However, further functionalisation of biocompatible forms of nano silver may provide
potential new applications, such as in biomedical diagnostics and biosensors.
i) It is possible to modify the surface of nano silica with alkylsilylation, polymers or proteins to
increase its hydrophobic character, causing increased particle aggregation and reduced
direct membrane effects, and thereby improving its biocompatibility. Due to potential toxicity
of silica nanomaterials with high aspect ratios, consideration should also be made as to
whether nanowires may be substituted with nanospheres, while retaining functionality for a
j) It is possible to encapsulate quantum dot cores with stable shell coatings made from
biocompatible polymers, e.g. chitosan or polyethylene glycol, to significantly reduce their
cellular uptake and degradation, and consequently their cytotoxicity, whilst retaining
functionality and useability.
Implications for work health and safety
There are known methods that can be used to substitute/modify engineered nanomaterials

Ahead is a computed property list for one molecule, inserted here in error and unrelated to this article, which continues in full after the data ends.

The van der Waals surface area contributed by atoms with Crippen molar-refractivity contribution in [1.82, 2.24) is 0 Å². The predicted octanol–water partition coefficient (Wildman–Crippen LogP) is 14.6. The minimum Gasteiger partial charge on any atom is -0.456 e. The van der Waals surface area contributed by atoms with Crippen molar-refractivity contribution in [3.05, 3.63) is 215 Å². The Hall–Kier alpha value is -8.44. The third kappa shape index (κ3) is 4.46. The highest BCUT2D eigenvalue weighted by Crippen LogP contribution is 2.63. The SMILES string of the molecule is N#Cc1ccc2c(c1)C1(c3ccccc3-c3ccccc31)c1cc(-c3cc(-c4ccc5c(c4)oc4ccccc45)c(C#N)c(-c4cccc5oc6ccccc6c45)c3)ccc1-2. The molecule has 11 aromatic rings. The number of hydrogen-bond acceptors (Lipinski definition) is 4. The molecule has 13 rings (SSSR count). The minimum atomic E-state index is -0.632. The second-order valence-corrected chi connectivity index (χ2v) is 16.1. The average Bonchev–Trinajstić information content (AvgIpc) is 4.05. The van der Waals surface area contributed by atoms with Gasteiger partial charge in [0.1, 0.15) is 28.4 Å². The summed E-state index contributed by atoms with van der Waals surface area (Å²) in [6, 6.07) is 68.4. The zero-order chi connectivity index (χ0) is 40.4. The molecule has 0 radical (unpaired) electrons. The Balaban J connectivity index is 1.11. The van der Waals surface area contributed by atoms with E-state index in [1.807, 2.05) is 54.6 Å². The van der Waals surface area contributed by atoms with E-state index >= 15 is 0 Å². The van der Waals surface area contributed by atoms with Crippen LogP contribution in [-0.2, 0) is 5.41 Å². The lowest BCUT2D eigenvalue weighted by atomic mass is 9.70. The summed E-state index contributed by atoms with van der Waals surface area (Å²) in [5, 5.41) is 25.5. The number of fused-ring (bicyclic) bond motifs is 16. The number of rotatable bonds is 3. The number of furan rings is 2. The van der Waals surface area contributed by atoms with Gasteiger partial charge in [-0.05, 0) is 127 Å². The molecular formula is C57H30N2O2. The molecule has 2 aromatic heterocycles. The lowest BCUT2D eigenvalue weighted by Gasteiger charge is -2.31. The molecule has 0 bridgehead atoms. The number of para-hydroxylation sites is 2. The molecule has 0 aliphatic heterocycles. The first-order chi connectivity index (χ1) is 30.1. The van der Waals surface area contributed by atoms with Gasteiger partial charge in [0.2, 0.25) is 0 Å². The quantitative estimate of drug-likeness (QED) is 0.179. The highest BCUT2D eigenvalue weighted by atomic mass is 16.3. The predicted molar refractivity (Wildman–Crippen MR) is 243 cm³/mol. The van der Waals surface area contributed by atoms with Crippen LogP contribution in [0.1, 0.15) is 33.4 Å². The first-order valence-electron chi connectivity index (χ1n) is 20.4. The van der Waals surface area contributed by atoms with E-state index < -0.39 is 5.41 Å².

that are used, or researched, in Australia. The methods of surface modification,
encapsulation, particle size control, functional group addition and crystalline phase type
control can each be employed for different engineered nanomaterials to decrease their
potential toxicity. However in some cases, such modifications may affect the functionality of
nanomaterials in relation to intended end-uses.
If the researchers, developers and manufacturers of engineered nanomaterials adopt these
methods then it is possible to re-engineer nanomaterials in the early stages of development
to reduce the potential toxicity of manufactured nanomaterials. The downstream effect of
this will be to reduce the risk posed by the use of these nanomaterials not only in the
workplace but also in the general community.
Source: Safe Work Australia